Frozen dumplings are definitely a "go" in my book.
But I wouldn't necessarily hit up Luscious Dumplings for frozen dumplings, unless you call way way ahead in advance, which you can do and all would be good. Thing is with Luscious Dumplings is that they only make so much for the lunch crowd and then another batch for the dinner crowd. Small operation, so very little leeway. Thus, if you go the Luscious Dumplings route, definitely call ahead.
101 Noodle Express would be ok as well, although I'm generally not a fan of their dumplings.
Other places to consider would be Dumpling 10053 and JTYH (esp. the lamb ones). But the folks who really specialize in frozen dumplings are the folks at Qing Dao Bread Food. Go there if you want mass quantities of frozen goodies (I would still call ahead though).
Now, if you want frozen XLB (not to be confused with dumplings), go to Dean Sin World (or Tastio). Go. Buy bagfuls. Take home. Eat. Game over.
I once sent some frozen dumplings - via Fedex Overnight - packed with dry ice to some friends in Columbus, OH. They didn't thaw much, but they did thaw just enough that when they refroze in my friend's freezer, they all stuck together in a way that they were never able to get them apart without tearing the skins. There must be some way to pack frozen dumplings for travel, but it's not as easy as it seems like it should be.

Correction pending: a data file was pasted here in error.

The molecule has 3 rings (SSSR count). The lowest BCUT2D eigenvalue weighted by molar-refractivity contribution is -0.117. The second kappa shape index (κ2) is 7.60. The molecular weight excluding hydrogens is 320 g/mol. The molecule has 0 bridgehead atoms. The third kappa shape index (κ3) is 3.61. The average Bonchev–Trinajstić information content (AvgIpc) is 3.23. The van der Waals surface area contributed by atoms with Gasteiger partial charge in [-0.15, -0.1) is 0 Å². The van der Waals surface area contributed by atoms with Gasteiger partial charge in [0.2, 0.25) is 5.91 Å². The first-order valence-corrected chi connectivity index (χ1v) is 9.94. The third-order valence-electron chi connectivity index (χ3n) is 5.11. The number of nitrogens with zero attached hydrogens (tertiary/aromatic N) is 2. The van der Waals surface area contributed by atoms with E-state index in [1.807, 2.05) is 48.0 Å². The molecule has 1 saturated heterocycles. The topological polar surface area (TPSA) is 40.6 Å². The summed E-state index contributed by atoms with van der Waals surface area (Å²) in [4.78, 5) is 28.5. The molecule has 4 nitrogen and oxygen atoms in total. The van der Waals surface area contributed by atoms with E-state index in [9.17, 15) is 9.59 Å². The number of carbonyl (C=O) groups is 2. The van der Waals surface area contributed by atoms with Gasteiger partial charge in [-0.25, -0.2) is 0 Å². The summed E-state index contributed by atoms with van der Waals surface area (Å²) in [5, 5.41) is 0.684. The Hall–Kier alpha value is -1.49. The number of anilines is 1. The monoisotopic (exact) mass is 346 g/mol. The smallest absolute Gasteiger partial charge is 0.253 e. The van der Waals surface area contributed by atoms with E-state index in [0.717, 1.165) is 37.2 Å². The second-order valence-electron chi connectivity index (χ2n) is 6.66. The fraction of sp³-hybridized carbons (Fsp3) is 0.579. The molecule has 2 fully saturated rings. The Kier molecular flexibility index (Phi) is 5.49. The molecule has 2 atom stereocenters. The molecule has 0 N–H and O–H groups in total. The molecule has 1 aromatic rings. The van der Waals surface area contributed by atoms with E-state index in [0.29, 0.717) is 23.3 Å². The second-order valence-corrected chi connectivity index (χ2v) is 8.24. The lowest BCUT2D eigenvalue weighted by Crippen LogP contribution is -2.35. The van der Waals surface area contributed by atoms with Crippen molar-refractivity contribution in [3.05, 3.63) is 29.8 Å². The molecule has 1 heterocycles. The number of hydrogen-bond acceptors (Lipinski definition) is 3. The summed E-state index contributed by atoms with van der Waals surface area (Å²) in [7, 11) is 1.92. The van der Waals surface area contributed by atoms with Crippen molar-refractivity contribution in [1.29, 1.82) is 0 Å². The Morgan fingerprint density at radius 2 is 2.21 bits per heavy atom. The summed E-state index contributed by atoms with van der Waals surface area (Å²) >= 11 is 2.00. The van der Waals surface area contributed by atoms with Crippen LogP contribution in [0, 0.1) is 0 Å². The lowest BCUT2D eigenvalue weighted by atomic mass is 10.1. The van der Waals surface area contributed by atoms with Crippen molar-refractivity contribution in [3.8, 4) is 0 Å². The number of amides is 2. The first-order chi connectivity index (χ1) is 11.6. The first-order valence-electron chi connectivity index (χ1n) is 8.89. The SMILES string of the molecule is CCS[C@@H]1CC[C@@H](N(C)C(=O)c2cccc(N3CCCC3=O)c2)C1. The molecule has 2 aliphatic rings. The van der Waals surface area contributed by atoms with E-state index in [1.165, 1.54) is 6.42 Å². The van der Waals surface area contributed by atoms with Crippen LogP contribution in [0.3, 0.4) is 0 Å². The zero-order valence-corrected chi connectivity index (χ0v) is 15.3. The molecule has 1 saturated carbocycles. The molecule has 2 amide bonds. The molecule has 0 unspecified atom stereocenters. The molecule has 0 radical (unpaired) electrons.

If you are going to buy frozen dumplings for shipping, ask that the store sprinkle in EXTRA flour into the plastic bag.
And, if the dumplings thaw partially and then are re-frozen so that they end up stuck together, when you cook them, just drop them into the boiling water frozen as is (usually you should defrost the dumplings before cooking) and then squirt a good amount of sesame oil into the boiling water. It prevents sticking and tearing of the dumpling skins.
You've done a lot of work. In Westwood, I'd hit up Ambala Dhaba on Westwood Bl for Indian. A good Mexican near downtown is La Serenata de Garibaldi for good seafood items especially. You might also check El Tejado in East LA. http://www.marisqueriaeltejado.com/ Great raw oysters, pretty good giant seafood platter.